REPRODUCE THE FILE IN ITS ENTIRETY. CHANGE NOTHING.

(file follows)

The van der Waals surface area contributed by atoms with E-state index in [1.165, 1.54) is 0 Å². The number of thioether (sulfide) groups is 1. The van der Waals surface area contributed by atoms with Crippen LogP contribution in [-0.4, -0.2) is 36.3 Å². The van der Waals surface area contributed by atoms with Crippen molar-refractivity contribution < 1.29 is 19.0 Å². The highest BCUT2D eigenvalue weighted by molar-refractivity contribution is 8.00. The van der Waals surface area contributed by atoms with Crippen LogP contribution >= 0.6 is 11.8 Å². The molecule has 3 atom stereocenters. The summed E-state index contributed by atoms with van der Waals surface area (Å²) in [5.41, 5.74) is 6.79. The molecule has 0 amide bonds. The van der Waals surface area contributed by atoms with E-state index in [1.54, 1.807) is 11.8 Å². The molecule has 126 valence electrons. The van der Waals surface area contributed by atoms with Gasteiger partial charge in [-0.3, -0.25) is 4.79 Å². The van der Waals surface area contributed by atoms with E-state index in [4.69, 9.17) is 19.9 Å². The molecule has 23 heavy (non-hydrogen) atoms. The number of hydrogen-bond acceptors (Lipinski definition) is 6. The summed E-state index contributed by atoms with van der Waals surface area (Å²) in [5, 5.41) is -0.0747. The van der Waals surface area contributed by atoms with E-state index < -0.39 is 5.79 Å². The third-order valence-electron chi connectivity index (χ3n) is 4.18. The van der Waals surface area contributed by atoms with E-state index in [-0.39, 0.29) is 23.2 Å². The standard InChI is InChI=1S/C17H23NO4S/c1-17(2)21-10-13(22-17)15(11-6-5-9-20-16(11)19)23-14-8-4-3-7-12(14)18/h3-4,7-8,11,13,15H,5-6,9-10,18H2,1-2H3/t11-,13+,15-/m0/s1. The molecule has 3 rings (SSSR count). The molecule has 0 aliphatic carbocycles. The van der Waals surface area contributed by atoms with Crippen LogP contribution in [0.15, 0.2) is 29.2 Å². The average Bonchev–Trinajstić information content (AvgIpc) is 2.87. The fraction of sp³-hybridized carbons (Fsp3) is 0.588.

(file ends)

The van der Waals surface area contributed by atoms with E-state index in [1.165, 1.54) is 0 Å². The number of thioether (sulfide) groups is 1. The van der Waals surface area contributed by atoms with Crippen LogP contribution in [-0.4, -0.2) is 36.3 Å². The van der Waals surface area contributed by atoms with Crippen molar-refractivity contribution < 1.29 is 19.0 Å². The highest BCUT2D eigenvalue weighted by molar-refractivity contribution is 8.00. The van der Waals surface area contributed by atoms with Crippen LogP contribution >= 0.6 is 11.8 Å². The molecule has 3 atom stereocenters. The summed E-state index contributed by atoms with van der Waals surface area (Å²) in [5.41, 5.74) is 6.79. The molecule has 0 amide bonds. The van der Waals surface area contributed by atoms with E-state index in [1.54, 1.807) is 11.8 Å². The molecule has 126 valence electrons. The van der Waals surface area contributed by atoms with Gasteiger partial charge in [-0.3, -0.25) is 4.79 Å². The van der Waals surface area contributed by atoms with E-state index in [4.69, 9.17) is 19.9 Å². The molecule has 23 heavy (non-hydrogen) atoms. The number of hydrogen-bond acceptors (Lipinski definition) is 6. The summed E-state index contributed by atoms with van der Waals surface area (Å²) in [5, 5.41) is -0.0747. The van der Waals surface area contributed by atoms with E-state index < -0.39 is 5.79 Å². The third-order valence-electron chi connectivity index (χ3n) is 4.18. The van der Waals surface area contributed by atoms with E-state index in [-0.39, 0.29) is 23.2 Å². The standard InChI is InChI=1S/C17H23NO4S/c1-17(2)21-10-13(22-17)15(11-6-5-9-20-16(11)19)23-14-8-4-3-7-12(14)18/h3-4,7-8,11,13,15H,5-6,9-10,18H2,1-2H3/t11-,13+,15-/m0/s1. The molecule has 3 rings (SSSR count). The molecule has 0 aliphatic carbocycles. The van der Waals surface area contributed by atoms with Crippen LogP contribution in [0.15, 0.2) is 29.2 Å². The average Bonchev–Trinajstić information content (AvgIpc) is 2.87. The fraction of sp³-hybridized carbons (Fsp3) is 0.588.